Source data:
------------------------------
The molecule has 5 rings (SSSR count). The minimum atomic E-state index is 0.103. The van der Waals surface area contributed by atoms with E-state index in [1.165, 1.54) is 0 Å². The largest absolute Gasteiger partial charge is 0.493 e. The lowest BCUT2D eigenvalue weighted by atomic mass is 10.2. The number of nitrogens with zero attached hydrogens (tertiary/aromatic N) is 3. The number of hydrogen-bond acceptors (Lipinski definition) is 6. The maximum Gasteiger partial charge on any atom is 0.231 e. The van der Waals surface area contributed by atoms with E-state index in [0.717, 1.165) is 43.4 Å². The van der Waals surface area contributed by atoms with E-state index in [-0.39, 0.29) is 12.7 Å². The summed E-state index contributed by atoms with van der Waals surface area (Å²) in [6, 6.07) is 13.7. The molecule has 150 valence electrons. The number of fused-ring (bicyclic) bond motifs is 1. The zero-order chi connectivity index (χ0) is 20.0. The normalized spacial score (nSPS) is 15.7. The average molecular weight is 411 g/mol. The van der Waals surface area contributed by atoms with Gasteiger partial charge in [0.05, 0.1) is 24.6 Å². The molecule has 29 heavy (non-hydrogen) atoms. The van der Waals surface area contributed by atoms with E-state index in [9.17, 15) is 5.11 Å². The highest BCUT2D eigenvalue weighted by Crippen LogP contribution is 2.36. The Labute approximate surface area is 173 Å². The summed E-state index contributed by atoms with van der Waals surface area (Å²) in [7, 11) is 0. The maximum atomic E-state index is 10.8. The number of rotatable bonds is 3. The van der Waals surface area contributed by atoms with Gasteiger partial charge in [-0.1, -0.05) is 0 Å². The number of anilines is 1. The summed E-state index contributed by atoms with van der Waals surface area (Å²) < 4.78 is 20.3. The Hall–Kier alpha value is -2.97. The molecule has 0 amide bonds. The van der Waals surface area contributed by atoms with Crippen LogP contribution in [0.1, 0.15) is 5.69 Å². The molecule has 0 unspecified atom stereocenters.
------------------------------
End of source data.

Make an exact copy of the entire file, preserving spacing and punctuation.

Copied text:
The molecule has 5 rings (SSSR count). The minimum atomic E-state index is 0.103. The van der Waals surface area contributed by atoms with E-state index in [1.165, 1.54) is 0 Å². The largest absolute Gasteiger partial charge is 0.493 e. The lowest BCUT2D eigenvalue weighted by atomic mass is 10.2. The number of nitrogens with zero attached hydrogens (tertiary/aromatic N) is 3. The number of hydrogen-bond acceptors (Lipinski definition) is 6. The maximum Gasteiger partial charge on any atom is 0.231 e. The van der Waals surface area contributed by atoms with E-state index in [0.717, 1.165) is 43.4 Å². The van der Waals surface area contributed by atoms with E-state index in [-0.39, 0.29) is 12.7 Å². The summed E-state index contributed by atoms with van der Waals surface area (Å²) in [6, 6.07) is 13.7. The molecule has 150 valence electrons. The number of fused-ring (bicyclic) bond motifs is 1. The zero-order chi connectivity index (χ0) is 20.0. The normalized spacial score (nSPS) is 15.7. The average molecular weight is 411 g/mol. The van der Waals surface area contributed by atoms with Gasteiger partial charge in [0.05, 0.1) is 24.6 Å². The molecule has 29 heavy (non-hydrogen) atoms. The van der Waals surface area contributed by atoms with E-state index in [9.17, 15) is 5.11 Å². The highest BCUT2D eigenvalue weighted by Crippen LogP contribution is 2.36. The Labute approximate surface area is 173 Å². The summed E-state index contributed by atoms with van der Waals surface area (Å²) in [7, 11) is 0. The maximum atomic E-state index is 10.8. The number of rotatable bonds is 3. The van der Waals surface area contributed by atoms with Gasteiger partial charge in [-0.1, -0.05) is 0 Å². The number of anilines is 1. The summed E-state index contributed by atoms with van der Waals surface area (Å²) < 4.78 is 20.3. The Hall–Kier alpha value is -2.97. The molecule has 0 amide bonds. The van der Waals surface area contributed by atoms with Crippen LogP contribution in [0.1, 0.15) is 5.69 Å². The molecule has 0 unspecified atom stereocenters.